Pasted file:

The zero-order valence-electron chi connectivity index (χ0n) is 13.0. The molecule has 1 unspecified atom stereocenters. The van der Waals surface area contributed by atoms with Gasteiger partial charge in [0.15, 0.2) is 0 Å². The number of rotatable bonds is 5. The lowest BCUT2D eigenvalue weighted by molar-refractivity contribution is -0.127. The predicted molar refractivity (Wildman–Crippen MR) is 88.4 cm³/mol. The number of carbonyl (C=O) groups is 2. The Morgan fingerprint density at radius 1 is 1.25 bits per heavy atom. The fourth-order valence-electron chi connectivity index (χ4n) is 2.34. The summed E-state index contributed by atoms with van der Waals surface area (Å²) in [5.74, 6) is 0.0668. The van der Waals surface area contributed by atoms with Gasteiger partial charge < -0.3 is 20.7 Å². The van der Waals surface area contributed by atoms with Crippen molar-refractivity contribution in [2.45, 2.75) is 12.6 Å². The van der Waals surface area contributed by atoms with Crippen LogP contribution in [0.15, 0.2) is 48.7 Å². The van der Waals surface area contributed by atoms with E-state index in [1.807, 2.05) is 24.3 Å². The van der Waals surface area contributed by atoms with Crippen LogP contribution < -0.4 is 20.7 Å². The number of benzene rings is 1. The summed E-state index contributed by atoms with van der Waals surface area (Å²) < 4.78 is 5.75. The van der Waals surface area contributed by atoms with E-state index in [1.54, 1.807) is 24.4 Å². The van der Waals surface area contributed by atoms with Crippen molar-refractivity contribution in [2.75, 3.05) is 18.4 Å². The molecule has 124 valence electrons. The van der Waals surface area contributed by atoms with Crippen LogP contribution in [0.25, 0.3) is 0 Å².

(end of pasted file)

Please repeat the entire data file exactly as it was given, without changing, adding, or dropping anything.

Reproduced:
The zero-order valence-electron chi connectivity index (χ0n) is 13.0. The molecule has 1 unspecified atom stereocenters. The van der Waals surface area contributed by atoms with Gasteiger partial charge in [0.15, 0.2) is 0 Å². The number of rotatable bonds is 5. The lowest BCUT2D eigenvalue weighted by molar-refractivity contribution is -0.127. The predicted molar refractivity (Wildman–Crippen MR) is 88.4 cm³/mol. The number of carbonyl (C=O) groups is 2. The Morgan fingerprint density at radius 1 is 1.25 bits per heavy atom. The fourth-order valence-electron chi connectivity index (χ4n) is 2.34. The summed E-state index contributed by atoms with van der Waals surface area (Å²) in [5.74, 6) is 0.0668. The van der Waals surface area contributed by atoms with Gasteiger partial charge < -0.3 is 20.7 Å². The van der Waals surface area contributed by atoms with Crippen molar-refractivity contribution in [2.45, 2.75) is 12.6 Å². The van der Waals surface area contributed by atoms with Crippen LogP contribution in [0.15, 0.2) is 48.7 Å². The van der Waals surface area contributed by atoms with E-state index in [1.807, 2.05) is 24.3 Å². The van der Waals surface area contributed by atoms with Crippen LogP contribution < -0.4 is 20.7 Å². The number of benzene rings is 1. The summed E-state index contributed by atoms with van der Waals surface area (Å²) < 4.78 is 5.75. The van der Waals surface area contributed by atoms with E-state index in [1.54, 1.807) is 24.4 Å². The van der Waals surface area contributed by atoms with Crippen molar-refractivity contribution in [2.75, 3.05) is 18.4 Å². The molecule has 124 valence electrons. The van der Waals surface area contributed by atoms with Crippen LogP contribution in [0.25, 0.3) is 0 Å².